Tuesday, June 3, 2014

Anxiety Underwater: SCUBA is not for the Faint of Heart

I began a SCUBA certification class last weekend.

If there was such a thing as "living crap," it has been scared out of me (see my previous post of other examples of scaredy-cat Libby) . There is something so unnatural about breathing out of a moutpiece attached to a heavy tank attached to a vest that blows up attached to your back. While looking through goggles and swimming with fins. Nope, not natural at all. Not to mention, each classroom lessons starts and ends with, "if you do ____, you will die. If you do ____, you will die. If ____ happens, you will die." Hmm, I'm not sure why, but that doesn't exactly sound super positive to me.

Saturday's class consisted of a swim test with various feats, a basic lesson on setting up your gear, and getting used to the gear underwater. All of this at 4 feet down isn't so bad... it was moving down to the 12 foot deep end that started giving me the heebie jeebies. It took a few tries and a panic-ridden almost-drowned why-the-hell-cant-I-get-to-the-top (is it normal that its not second nature yet to INFLATE the foreign object strapped to my back!?) trip to the surface, but I eventually accomplished the skills at hand. I felt okay and tried to focus on one thing: Bermuda. Bermuda. Bermuda with my new Hubby. Headed home,  I knew I would be back at it the next morning and tried not to let the fact that I wasn't "a natural" get me down.

My first time trying out SCUBA
Sunday morning came and I geared up, jumped in, and began the lessons set before me. When it came time to redo all of the tests from the day before, this time at 12 feet, I took a deep breath and attempted my descent. I watched the other three pupils go through their skills with ease, all the while a little twinge of unsettledness creeping up on me. I wanted to open my mouth and breath. I knew I shouldn't look up to the top of the water but I couldn't stop myself. I was trying to think of Bermuda but instead of images of coral reefs and fish, I saw only blueish concrete pool walls closing in on me. My brain was flooded with the thought that in Bermuda, I will have to be under much deeper water than this for 30 minutes. 30 minutes?! That was just too much for me to handle. I don't think I had even made it to 3 minutes at this point when my chest started heaving and I montioned to the instructor that I was OUT OF THERE. Thankfully, I remembered to inflate and I got to the top and breathed (okay, more like gasped just for the beauty of it) that sweet, precious, natural, God-given air. And immediately, I started to cry. Ugh, crying in goggles is not pretty. While the class and the instructor were down 12 feet, I removed my goggles and swam at the shallow end trying to get myself together. I still don't know whether I was crying out of panic or because I was upset at myself for not being able to do this thing that so many people can't get enough of. That I wanted to do. I couldn't control my mind and quite honestly, it pissed me off.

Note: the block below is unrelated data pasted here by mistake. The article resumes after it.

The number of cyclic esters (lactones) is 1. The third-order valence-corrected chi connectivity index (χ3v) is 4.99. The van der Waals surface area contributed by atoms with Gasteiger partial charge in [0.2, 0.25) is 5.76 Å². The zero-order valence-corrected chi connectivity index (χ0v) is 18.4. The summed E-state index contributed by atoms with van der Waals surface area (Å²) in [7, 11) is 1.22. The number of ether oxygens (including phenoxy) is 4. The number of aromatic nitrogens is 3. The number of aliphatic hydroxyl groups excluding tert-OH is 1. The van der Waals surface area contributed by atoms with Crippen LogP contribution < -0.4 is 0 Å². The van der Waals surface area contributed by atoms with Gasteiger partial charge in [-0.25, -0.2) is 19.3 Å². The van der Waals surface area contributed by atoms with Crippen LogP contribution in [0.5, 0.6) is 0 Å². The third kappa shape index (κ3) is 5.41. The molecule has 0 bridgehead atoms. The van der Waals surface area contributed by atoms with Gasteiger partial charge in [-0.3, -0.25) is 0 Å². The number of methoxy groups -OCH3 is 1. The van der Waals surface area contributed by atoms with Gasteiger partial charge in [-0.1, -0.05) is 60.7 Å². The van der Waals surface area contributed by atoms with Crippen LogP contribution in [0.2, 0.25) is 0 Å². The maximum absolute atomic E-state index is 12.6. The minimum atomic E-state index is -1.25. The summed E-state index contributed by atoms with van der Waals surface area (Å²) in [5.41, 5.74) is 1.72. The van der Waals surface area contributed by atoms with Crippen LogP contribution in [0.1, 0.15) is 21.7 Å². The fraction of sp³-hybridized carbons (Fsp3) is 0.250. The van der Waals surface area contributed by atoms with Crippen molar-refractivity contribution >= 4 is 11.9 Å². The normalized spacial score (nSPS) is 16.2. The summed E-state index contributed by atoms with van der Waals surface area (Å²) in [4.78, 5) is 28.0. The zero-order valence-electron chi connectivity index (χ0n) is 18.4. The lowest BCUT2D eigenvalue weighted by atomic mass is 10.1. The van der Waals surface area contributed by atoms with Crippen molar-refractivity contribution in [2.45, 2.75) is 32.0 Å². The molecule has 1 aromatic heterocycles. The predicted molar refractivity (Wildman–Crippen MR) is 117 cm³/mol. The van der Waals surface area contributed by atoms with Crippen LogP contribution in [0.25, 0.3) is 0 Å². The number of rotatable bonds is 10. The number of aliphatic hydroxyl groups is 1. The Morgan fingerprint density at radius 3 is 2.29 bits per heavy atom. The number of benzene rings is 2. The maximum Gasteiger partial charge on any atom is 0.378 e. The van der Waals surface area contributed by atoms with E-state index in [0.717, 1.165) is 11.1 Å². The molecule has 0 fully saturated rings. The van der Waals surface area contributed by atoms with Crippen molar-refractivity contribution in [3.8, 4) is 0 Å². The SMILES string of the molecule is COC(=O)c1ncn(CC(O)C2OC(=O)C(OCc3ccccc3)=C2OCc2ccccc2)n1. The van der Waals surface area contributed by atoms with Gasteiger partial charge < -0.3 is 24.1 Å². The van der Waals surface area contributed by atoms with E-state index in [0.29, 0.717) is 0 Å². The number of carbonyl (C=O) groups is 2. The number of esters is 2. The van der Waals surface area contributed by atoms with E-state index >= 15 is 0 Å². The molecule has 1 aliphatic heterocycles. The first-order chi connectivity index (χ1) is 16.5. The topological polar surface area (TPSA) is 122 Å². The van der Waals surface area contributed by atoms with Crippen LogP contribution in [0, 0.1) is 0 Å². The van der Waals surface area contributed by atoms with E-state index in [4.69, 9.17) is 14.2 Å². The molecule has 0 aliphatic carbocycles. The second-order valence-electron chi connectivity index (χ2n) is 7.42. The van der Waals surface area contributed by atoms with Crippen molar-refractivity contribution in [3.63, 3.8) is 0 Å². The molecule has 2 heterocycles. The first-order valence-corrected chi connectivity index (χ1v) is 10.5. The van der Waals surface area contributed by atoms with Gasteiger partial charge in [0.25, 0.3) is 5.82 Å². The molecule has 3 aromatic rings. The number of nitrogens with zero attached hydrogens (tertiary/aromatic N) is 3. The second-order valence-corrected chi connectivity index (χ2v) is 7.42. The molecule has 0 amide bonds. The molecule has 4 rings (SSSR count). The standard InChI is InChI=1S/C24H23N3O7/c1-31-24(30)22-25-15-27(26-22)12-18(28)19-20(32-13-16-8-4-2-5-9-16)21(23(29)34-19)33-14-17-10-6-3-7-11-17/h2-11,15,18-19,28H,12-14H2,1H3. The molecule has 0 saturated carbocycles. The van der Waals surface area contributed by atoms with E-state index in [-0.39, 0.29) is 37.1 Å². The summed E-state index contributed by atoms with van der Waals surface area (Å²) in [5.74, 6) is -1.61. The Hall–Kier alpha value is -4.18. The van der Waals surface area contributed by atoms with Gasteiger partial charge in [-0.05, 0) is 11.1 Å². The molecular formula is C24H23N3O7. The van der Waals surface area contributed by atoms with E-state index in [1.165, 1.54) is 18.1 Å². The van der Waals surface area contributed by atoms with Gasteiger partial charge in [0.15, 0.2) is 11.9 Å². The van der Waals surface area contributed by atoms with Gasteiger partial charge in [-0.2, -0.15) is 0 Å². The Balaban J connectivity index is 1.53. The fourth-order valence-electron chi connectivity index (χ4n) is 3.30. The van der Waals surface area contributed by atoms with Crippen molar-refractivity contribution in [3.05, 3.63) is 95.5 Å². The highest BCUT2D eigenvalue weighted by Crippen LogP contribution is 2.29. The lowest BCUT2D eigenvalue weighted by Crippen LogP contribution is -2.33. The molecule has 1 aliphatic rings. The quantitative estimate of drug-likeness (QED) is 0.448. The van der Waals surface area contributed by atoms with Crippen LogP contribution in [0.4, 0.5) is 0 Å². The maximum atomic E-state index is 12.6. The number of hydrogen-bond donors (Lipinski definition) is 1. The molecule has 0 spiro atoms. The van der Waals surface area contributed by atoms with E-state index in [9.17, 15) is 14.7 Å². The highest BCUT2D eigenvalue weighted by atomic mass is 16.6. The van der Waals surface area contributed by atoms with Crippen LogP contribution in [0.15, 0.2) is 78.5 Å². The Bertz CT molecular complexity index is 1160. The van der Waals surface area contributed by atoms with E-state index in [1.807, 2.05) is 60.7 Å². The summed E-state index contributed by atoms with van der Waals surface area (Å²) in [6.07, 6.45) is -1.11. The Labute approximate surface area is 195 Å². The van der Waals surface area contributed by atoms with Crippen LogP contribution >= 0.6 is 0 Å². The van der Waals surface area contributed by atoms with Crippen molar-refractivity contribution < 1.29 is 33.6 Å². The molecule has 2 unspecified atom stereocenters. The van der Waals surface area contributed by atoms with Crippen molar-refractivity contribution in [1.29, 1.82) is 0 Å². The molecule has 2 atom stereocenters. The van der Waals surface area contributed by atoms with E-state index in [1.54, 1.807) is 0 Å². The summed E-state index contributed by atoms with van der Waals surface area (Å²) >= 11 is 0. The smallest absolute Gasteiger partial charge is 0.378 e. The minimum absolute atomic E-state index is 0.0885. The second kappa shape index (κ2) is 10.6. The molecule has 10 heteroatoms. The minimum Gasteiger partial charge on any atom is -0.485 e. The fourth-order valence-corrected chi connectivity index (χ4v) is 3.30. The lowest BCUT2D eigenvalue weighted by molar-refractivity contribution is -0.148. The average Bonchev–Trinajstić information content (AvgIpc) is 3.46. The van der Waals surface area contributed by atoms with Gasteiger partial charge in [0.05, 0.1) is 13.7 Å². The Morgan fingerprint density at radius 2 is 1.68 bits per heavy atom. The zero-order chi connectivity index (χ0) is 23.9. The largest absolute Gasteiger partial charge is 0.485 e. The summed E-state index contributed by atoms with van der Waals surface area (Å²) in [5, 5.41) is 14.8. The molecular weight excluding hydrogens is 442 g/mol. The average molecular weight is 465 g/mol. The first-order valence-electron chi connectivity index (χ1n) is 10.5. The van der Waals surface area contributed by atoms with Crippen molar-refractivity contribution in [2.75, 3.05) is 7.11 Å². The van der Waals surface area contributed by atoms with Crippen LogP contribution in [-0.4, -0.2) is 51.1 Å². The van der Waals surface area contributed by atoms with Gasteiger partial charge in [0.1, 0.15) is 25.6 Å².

I wanted to say I hated SCUBA but I couldn't. That wasn't the case. I wanted to say I was done and that SCUBA wasn't for me but I couldn't say that either. I was pretty certain this specific day was over for me, but I was almost prepared to say that I would try again another day.

Something crazy happened after that episode. I was drained, tired, feeling quite defeated, but I was suddenly overcome with the feeling that I wanted to rise above this. I may not be the best at SCUBA, and I may not do it every weekend or even call myself a Diver but I want to at least accomplish this class and get certified. It scares me to death but I want to know what it feels like to go through something so terrifying and come out on the other side victorious and in control.

I was faced with a choice of either being a quitter or being a gladiator (Scandal reference, for my other fans out there!). I thought that if I couldn't do everything perfectly during that class, that I would have failed and I couldn't go on. I learned though that you have to trust your gut, not compare yourself to those around you, learn (slowly) to control your thoughts, and that some days, it just isn't going to happen. I gain nothing if I beat myself up and let the obstacle defeat me. What I want to be defined by is that I have the ability to face something head on, pick myself up after a stumble, and fight. I want to have that quiet strength that says "today may not be the day, but I will try again tomorrow."

I will keep you posted on my progress. Pretty soon, instead of Self-Contained Underwater Breathing Apparatus, SCUBA will stand for Scared Crapless but Undefeated Bad Ass.

That's my hope, anyway!